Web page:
Procedural Innovation: The First Supreme Court Rules of New South Wales and New Zealand

Publisher:
LexisNexis Butterworths
Publication Type:
Journal Article
Citation:
Australian Bar Review, 2011, 35 pp. 128 - 151
Issue Date:
2011-01
Full metadata record
Files in This Item:
Filename Description Size
Thumbnail2011001124OK.pdf65.38 kB
Adobe PDF
This article looks at the first rules of the Supreme Courts of New South Wales and New Zealand. In both colonies the first Chief Justice put in place simplified rules, appropriate, as they saw it, for the needs of a young colony in which there was a single superior court. This paper places these rules within the context of Empire and then examines two facets of them: initiating civil litigation and the relationship between law and equity in a single superior court. For colonial judges, the ability to draft their own rules was one of the most significant ways in which they could adapt English law to the circumstances of their own colonies and influence the development of the shape, form and development of their respective legal systems.Most importantly, many of their reforms were undertaken ahead of those in England and could have provided both inspiration for, and evidence of success of, simplifications that could easily be achieved.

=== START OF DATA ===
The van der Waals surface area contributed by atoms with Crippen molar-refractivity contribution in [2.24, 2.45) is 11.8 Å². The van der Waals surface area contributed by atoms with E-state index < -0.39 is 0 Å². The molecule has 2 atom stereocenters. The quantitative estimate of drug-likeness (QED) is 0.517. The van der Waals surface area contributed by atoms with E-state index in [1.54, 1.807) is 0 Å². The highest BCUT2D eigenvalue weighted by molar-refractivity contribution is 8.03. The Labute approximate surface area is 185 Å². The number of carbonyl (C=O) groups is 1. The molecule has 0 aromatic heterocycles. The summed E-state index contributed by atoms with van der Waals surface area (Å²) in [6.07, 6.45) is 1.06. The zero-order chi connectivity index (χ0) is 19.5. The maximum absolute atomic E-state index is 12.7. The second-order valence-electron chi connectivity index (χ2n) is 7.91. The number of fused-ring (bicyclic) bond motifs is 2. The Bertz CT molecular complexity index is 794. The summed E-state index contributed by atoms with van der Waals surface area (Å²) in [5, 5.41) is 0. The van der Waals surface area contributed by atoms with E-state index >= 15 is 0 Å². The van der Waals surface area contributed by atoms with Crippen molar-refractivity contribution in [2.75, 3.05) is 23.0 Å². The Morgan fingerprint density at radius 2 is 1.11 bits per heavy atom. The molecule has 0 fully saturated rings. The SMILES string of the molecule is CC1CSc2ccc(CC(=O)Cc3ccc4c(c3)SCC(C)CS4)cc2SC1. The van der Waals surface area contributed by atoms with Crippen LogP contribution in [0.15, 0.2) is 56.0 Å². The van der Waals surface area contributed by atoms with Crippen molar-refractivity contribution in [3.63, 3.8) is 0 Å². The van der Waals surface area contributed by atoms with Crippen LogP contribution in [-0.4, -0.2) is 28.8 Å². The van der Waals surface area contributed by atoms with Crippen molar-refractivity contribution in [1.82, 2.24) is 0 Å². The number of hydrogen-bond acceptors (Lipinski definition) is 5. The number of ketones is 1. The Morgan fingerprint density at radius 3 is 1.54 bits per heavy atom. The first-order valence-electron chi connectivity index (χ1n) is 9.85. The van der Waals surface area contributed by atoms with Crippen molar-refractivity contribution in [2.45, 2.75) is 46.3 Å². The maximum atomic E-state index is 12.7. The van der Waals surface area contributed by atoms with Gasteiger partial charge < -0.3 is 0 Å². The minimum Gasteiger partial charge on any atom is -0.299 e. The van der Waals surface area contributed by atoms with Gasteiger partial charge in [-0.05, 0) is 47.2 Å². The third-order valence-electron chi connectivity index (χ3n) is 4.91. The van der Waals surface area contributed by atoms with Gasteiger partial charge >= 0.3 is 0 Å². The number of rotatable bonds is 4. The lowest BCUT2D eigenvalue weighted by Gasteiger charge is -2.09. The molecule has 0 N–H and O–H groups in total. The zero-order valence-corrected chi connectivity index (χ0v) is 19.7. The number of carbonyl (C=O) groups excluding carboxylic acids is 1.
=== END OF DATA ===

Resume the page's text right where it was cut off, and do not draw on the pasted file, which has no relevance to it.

Please use this identifier to cite or link to this item: